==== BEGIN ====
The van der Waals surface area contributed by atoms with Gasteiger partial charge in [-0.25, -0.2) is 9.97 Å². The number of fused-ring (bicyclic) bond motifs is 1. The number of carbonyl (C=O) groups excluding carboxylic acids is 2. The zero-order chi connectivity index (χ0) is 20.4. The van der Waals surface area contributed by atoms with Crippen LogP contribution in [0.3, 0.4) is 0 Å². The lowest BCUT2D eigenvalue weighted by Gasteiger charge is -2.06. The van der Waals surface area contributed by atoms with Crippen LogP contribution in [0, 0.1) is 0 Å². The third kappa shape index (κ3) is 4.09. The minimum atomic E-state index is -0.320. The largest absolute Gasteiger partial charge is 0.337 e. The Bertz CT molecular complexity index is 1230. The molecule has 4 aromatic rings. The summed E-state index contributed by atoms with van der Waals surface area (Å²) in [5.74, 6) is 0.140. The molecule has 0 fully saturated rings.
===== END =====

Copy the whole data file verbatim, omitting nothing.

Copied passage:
The van der Waals surface area contributed by atoms with Gasteiger partial charge in [-0.25, -0.2) is 9.97 Å². The number of fused-ring (bicyclic) bond motifs is 1. The number of carbonyl (C=O) groups excluding carboxylic acids is 2. The zero-order chi connectivity index (χ0) is 20.4. The van der Waals surface area contributed by atoms with Crippen LogP contribution in [0.3, 0.4) is 0 Å². The lowest BCUT2D eigenvalue weighted by Gasteiger charge is -2.06. The van der Waals surface area contributed by atoms with Crippen LogP contribution in [0, 0.1) is 0 Å². The third kappa shape index (κ3) is 4.09. The minimum atomic E-state index is -0.320. The largest absolute Gasteiger partial charge is 0.337 e. The Bertz CT molecular complexity index is 1230. The molecule has 4 aromatic rings. The summed E-state index contributed by atoms with van der Waals surface area (Å²) in [5.74, 6) is 0.140. The molecule has 0 fully saturated rings.